The PMD official further states that climate changes aren’t just limited to Pakistan. “America and Europe experience greater torrential downpour than they did in the previous decade. About 40 to 50 years ago, heavy rainfall was spread over one to two months, but now the same quantity of rainfall occurs in a span of one to two days.”

Speaking on the matter, Syed Ghulam Qadir, an environmentalist at International Union for Conservation of Nature (IUCN,) says that scientists correlate this with global climate changes. “The atmosphere has a natural balance which ensures smooth functioning of the system, but that has been disrupted due to growing urbanisation, rapid industralisation and deforestation.”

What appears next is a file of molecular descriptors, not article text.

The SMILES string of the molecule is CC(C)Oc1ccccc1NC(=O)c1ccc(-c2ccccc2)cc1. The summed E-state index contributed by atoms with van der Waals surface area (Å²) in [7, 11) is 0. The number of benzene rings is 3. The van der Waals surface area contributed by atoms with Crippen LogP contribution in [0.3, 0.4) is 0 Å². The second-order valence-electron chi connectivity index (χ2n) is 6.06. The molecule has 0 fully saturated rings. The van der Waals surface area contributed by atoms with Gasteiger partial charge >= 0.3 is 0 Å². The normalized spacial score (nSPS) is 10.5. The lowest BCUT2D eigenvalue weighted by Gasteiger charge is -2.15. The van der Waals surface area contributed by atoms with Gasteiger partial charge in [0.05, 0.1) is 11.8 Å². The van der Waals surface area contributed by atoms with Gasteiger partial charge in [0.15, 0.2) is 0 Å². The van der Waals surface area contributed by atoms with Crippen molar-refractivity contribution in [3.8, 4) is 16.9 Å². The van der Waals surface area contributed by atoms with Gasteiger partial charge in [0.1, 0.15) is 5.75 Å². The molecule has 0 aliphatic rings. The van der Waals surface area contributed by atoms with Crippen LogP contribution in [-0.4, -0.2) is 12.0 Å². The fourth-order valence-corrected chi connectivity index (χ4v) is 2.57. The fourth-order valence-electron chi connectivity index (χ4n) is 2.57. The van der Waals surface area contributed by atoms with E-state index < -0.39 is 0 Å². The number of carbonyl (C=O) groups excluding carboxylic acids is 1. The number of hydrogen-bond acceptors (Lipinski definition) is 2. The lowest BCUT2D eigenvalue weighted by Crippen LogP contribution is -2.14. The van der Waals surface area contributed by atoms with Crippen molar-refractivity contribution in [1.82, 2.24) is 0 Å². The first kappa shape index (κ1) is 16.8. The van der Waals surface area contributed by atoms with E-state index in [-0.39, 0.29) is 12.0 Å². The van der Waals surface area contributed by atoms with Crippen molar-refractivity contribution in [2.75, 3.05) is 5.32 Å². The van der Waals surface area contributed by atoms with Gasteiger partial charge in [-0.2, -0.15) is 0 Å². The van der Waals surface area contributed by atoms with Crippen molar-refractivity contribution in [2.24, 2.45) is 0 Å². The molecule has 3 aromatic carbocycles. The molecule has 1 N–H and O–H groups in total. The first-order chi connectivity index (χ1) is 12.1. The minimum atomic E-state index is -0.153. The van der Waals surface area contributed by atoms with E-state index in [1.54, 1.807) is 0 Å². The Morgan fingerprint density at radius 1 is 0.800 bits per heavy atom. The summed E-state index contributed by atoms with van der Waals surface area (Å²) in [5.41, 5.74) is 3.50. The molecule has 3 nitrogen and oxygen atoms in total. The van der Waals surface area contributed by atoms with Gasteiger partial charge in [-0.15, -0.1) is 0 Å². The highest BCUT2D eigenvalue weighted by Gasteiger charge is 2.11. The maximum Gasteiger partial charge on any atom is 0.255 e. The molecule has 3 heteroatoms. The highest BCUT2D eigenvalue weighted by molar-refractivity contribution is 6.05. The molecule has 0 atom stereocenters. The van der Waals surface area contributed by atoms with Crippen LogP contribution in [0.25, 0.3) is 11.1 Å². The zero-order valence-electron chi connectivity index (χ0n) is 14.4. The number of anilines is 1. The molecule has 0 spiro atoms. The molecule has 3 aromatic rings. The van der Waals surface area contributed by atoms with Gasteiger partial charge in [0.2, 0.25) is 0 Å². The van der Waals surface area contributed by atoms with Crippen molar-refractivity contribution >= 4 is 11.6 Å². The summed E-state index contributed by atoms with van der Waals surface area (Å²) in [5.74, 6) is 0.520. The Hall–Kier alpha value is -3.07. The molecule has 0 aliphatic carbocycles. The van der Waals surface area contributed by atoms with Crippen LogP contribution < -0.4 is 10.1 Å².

How do you maintain the atmosphere’s natural balance?

Due to urbanisation and deforestation, there is increased consumption of fossil fuels such as petroleum, gasoline, diesel and coal, which leads to uneven emission of greenhouse gases, such as carbon dioxide, carbon monoxide and methane. Release of these gases in certain quantities is vital to maintain the natural atmospheric balance. However, smoke effusion from vehicles and pollution from industries causes uneven emission of these gases which disturbs the natural atmospheric balance.

“The disproportionate release of gases leads to heating up of the planet which eventually causes the greenhouse effect,” furthers Qadir.